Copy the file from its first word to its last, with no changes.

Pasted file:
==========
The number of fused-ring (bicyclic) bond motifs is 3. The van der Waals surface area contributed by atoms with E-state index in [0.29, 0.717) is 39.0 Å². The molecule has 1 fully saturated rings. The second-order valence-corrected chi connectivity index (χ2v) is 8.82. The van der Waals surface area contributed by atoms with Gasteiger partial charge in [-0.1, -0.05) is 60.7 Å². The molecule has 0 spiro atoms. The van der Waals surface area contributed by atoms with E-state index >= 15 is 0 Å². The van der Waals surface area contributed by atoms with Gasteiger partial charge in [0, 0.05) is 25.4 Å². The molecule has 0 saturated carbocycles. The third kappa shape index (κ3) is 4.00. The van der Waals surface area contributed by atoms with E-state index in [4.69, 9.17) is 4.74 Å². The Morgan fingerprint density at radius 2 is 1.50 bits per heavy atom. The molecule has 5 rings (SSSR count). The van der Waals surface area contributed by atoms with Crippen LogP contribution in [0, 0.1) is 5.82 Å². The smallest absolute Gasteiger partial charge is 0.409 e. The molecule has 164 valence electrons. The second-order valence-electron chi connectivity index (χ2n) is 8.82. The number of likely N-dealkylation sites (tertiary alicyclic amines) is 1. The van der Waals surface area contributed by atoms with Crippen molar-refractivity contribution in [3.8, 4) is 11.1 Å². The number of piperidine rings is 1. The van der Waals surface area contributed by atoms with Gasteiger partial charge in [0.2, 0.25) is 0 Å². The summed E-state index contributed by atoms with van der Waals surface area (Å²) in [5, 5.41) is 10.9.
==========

The number of fused-ring (bicyclic) bond motifs is 3. The van der Waals surface area contributed by atoms with E-state index in [0.29, 0.717) is 39.0 Å². The molecule has 1 fully saturated rings. The second-order valence-corrected chi connectivity index (χ2v) is 8.82. The van der Waals surface area contributed by atoms with Gasteiger partial charge in [-0.1, -0.05) is 60.7 Å². The molecule has 0 spiro atoms. The van der Waals surface area contributed by atoms with E-state index >= 15 is 0 Å². The van der Waals surface area contributed by atoms with Gasteiger partial charge in [0, 0.05) is 25.4 Å². The molecule has 0 saturated carbocycles. The third kappa shape index (κ3) is 4.00. The van der Waals surface area contributed by atoms with E-state index in [4.69, 9.17) is 4.74 Å². The Morgan fingerprint density at radius 2 is 1.50 bits per heavy atom. The molecule has 5 rings (SSSR count). The van der Waals surface area contributed by atoms with Crippen LogP contribution in [0, 0.1) is 5.82 Å². The smallest absolute Gasteiger partial charge is 0.409 e. The molecule has 164 valence electrons. The second-order valence-electron chi connectivity index (χ2n) is 8.82. The number of likely N-dealkylation sites (tertiary alicyclic amines) is 1. The van der Waals surface area contributed by atoms with Crippen molar-refractivity contribution in [3.8, 4) is 11.1 Å². The number of piperidine rings is 1. The van der Waals surface area contributed by atoms with Gasteiger partial charge in [0.2, 0.25) is 0 Å². The summed E-state index contributed by atoms with van der Waals surface area (Å²) in [5, 5.41) is 10.9.